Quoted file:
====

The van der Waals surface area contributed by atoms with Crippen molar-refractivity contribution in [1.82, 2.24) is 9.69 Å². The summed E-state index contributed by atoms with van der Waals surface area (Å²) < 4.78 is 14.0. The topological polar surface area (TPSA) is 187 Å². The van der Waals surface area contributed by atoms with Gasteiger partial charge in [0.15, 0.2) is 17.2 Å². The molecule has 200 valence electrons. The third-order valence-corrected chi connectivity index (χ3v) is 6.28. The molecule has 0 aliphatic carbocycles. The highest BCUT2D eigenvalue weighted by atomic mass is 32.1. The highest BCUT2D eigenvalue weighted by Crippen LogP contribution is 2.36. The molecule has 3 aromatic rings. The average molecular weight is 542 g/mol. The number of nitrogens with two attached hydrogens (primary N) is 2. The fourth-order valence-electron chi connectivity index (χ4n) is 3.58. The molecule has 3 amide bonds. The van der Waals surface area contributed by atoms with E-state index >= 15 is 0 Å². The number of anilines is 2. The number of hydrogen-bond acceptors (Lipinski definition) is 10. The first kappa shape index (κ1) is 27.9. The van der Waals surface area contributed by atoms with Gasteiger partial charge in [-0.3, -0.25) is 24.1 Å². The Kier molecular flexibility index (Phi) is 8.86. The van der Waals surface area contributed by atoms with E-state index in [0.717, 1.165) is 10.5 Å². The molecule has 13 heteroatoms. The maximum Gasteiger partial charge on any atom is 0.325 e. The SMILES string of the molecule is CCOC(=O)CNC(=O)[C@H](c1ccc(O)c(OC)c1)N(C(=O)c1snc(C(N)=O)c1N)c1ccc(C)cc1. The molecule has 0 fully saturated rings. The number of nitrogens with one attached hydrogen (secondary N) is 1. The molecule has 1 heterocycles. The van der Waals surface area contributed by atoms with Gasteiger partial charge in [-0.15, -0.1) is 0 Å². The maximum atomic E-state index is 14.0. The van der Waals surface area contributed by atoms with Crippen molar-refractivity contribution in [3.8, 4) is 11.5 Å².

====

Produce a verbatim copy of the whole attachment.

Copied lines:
The van der Waals surface area contributed by atoms with Crippen molar-refractivity contribution in [1.82, 2.24) is 9.69 Å². The summed E-state index contributed by atoms with van der Waals surface area (Å²) < 4.78 is 14.0. The topological polar surface area (TPSA) is 187 Å². The van der Waals surface area contributed by atoms with Gasteiger partial charge in [0.15, 0.2) is 17.2 Å². The molecule has 200 valence electrons. The third-order valence-corrected chi connectivity index (χ3v) is 6.28. The molecule has 0 aliphatic carbocycles. The highest BCUT2D eigenvalue weighted by atomic mass is 32.1. The highest BCUT2D eigenvalue weighted by Crippen LogP contribution is 2.36. The molecule has 3 aromatic rings. The average molecular weight is 542 g/mol. The number of nitrogens with two attached hydrogens (primary N) is 2. The fourth-order valence-electron chi connectivity index (χ4n) is 3.58. The molecule has 3 amide bonds. The van der Waals surface area contributed by atoms with E-state index >= 15 is 0 Å². The number of anilines is 2. The number of hydrogen-bond acceptors (Lipinski definition) is 10. The first kappa shape index (κ1) is 27.9. The van der Waals surface area contributed by atoms with Gasteiger partial charge in [-0.3, -0.25) is 24.1 Å². The Kier molecular flexibility index (Phi) is 8.86. The van der Waals surface area contributed by atoms with E-state index in [0.717, 1.165) is 10.5 Å². The molecule has 13 heteroatoms. The maximum Gasteiger partial charge on any atom is 0.325 e. The SMILES string of the molecule is CCOC(=O)CNC(=O)[C@H](c1ccc(O)c(OC)c1)N(C(=O)c1snc(C(N)=O)c1N)c1ccc(C)cc1. The molecule has 0 fully saturated rings. The number of nitrogens with one attached hydrogen (secondary N) is 1. The molecule has 1 heterocycles. The van der Waals surface area contributed by atoms with Gasteiger partial charge in [-0.15, -0.1) is 0 Å². The maximum atomic E-state index is 14.0. The van der Waals surface area contributed by atoms with Crippen molar-refractivity contribution in [3.8, 4) is 11.5 Å².